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Real-Time Forecasting and Political Stock Market Anomalies: Evidence for the United States

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  • Martin T. Bohl
  • Jörg Döpke
  • Christian Pierdzioch

Abstract

Using monthly data from 1953 to 2003, we apply a real-time modeling approach to investigate the implications of U.S. political stock market anomalies for forecasting excess stock returns in real-time. Our empirical findings show that political variables, chosen on the basis of widely used model-selection criteria, are often included in real-time forecasting models. However, political variables do not contribute systematically to improving the performance of simple trading rules. For this reason, political stock market anomalies are not necessarily an indication of market inefficiency. Copyright (c) 2008, The Eastern Finance Association.

Suggested Citation

  • Martin T. Bohl & Jörg Döpke & Christian Pierdzioch, 2008. "Real-Time Forecasting and Political Stock Market Anomalies: Evidence for the United States," The Financial Review, Eastern Finance Association, vol. 43(3), pages 323-335, August.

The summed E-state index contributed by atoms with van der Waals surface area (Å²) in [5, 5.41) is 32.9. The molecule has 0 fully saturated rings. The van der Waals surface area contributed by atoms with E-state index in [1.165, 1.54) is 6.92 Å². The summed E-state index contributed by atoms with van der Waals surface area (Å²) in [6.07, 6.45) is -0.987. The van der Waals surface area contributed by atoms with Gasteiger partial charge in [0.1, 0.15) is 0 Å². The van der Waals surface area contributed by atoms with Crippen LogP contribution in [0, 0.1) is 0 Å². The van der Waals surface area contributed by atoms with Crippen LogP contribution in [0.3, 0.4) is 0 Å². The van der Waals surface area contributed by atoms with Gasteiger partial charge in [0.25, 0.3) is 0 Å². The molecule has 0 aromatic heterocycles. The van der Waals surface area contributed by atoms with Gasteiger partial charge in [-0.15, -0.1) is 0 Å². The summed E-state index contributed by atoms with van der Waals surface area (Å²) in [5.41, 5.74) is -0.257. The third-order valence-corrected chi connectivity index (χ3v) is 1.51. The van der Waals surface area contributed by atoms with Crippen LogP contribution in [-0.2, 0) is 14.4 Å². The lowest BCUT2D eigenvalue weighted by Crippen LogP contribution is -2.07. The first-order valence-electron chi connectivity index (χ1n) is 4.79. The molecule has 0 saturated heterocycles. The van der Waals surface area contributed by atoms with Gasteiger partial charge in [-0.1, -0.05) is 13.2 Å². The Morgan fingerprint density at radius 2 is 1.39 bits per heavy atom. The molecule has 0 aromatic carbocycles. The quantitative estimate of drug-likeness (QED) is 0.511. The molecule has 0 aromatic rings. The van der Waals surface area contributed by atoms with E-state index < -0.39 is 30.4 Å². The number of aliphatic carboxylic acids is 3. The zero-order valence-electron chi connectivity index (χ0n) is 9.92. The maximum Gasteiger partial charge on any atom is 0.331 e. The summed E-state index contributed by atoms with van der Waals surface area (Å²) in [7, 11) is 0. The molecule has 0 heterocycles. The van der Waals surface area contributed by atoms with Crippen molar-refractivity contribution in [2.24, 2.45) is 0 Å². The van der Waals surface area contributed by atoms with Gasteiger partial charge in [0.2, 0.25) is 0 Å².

• Handle: RePEc:bla:finrev:v:43:y:2008:i:3:p:323-335
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    Cited by:

    1. Pierdzioch, Christian & Risse, Marian & Rohloff, Sebastian, 2014. "The international business cycle and gold-price fluctuations," The Quarterly Review of Economics and Finance, Elsevier, vol. 54(2), pages 292-305.
    2. Ray R. Sturm, 2016. "Is There a Presidential Election Cycle in Firm Financials?," Review of Pacific Basin Financial Markets and Policies (RPBFMP), World Scientific Publishing Co. Pte. Ltd., vol. 19(02), pages 1-18, June.
    3. Rangan Gupta & Christian Pierdzioch & Refk Selmi & Mark E. Wohar, 2017. "Does Partisan Conflict Predict a Reduction in US Stock Market (Realized) Volatility? Evidence from a Quantile-on-Quantile Regression Model," Working Papers 201744, University of Pretoria, Department of Economics.
    4. repec:eee:ecofin:v:43:y:2018:i:c:p:87-96 is not listed on IDEAS
    5. Andrew C. Worthington, 2009. "Political Cycles in the Australian Stock Market since Federation," Australian Economic Review, The University of Melbourne, Melbourne Institute of Applied Economic and Social Research, vol. 42(4), pages 397-409.

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